The 68-year-old will perform live for a crowd of just 2,000 people at the Amphitheatre of Pompeii on July 12th.
The amphitheatre is the oldest stone building of its kind, built in 80 BC.
Until 79 AD, when the city was buried by the erupting Mount Vesuvius, thousands of ancient Romans regularly crammed inside to watch gladiators do battle.
Sir Elton will be the first global music icon to play Pompeii since UK prog rockers Pink Floyd, who recorded Live at Pompeii in 1971, but did not perform in front of an audience for the occasion.
But the archaeological superintendent of Pompeii, Massimo Ossanna, has long made clear his desire to bring more live music to the ruins to raise the profile of the venue.
The venue is one of the world's best preserved Roman theatres. Photo: Wikimedia.
Other historic sites, such as the ancient theatre of Taormina, regularly host global names.
But opening up Italy's historical treasures to global acts hasn't been without controversy.
In 2014, the Rolling Stones paid just €8,000 for the privilege of playing at Rome's Circus Maximus, a price agreed with the former mayor Ignazio Marino. Thanks to the scandal, the cost of hiring the venue has been raised to at least €200,000. American rocker Bruce Springsteen will play there in July.
"Of course, every time a concert is played in a cultural site like Pompeii the law means the artist must pay royalties, which go towards maintaining our cultural treasures," the spokesperson added.
Sir Elton is no stranger himself to sparking controversy in Italy. In 2010, the star received €750,000 of EU money from the city of Naples to play a free concert in the city centre.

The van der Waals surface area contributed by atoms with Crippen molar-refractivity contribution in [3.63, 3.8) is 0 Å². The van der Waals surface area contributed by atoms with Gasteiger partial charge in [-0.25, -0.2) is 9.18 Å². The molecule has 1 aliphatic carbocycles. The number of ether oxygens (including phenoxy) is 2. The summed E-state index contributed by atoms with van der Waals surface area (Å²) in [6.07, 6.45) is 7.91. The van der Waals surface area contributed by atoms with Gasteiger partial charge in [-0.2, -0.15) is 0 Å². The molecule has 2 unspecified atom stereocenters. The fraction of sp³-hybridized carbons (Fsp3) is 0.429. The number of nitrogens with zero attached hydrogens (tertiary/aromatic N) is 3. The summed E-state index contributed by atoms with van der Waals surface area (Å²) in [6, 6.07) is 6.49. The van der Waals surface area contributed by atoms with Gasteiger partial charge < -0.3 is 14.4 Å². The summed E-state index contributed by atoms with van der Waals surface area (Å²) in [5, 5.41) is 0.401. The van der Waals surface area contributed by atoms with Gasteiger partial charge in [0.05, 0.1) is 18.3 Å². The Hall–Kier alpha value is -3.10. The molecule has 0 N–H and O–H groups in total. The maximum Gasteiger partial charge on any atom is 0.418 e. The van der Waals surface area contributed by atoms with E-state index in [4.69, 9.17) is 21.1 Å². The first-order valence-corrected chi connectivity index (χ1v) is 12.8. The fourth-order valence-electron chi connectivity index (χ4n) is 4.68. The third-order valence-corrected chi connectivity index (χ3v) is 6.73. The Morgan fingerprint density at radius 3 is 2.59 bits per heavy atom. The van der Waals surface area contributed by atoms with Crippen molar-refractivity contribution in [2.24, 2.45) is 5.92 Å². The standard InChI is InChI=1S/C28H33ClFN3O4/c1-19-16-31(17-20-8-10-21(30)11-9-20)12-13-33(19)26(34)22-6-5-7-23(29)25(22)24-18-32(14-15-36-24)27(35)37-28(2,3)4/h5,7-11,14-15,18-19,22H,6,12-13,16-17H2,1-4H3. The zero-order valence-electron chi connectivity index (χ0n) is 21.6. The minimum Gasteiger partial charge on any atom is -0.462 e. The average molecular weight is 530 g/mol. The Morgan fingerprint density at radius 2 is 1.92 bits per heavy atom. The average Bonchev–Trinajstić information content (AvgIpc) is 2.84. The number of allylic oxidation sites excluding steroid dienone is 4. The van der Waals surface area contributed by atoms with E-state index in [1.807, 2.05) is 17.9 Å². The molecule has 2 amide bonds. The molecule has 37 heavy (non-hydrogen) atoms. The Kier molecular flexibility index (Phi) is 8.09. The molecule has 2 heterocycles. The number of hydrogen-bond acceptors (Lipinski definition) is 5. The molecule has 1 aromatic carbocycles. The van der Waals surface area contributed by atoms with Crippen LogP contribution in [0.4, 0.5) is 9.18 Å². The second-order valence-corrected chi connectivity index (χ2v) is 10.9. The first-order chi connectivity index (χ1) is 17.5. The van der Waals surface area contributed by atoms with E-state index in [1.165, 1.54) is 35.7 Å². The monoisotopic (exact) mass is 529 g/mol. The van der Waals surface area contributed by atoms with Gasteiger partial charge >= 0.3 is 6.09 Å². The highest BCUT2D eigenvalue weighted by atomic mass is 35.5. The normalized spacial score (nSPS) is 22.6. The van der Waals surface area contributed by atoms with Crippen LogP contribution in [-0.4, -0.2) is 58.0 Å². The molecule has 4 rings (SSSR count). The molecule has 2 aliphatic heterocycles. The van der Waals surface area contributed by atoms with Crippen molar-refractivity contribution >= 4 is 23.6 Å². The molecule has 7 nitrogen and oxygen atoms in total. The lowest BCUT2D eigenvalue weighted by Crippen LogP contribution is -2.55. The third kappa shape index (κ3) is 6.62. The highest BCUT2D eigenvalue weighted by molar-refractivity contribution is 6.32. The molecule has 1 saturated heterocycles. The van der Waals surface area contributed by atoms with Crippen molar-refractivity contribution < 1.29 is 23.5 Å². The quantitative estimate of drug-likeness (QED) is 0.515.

The city was later ordered to reimburse the EU for using its funds in an inappropriate way.
But the singer, who has 27 multi-platinum albums to his name and has sold over 250 million records, will no dount do much to raise the profile of the venue, located at Italy's second most-visited tourist attraction, after the Colosseum.
It is not currently known how much a ticket will cost, but given the limited amount available they are likely change hands for hundreds, if not thousands, of euros in the run-up to the concert.
For his part, Sir Elton is expected to play some tracks from his latest album, Wonderful Crazy Night, as well as belting out the classics from his repertoire.
In addition to the concert at Pompeii, the star has also confirmed two other shows in Italy. On July 15th he will play Piazza Colbert in Barolo, Piedmont and on July 16th he'll perform at Piazzola sul Brenta, in the region of Veneto.
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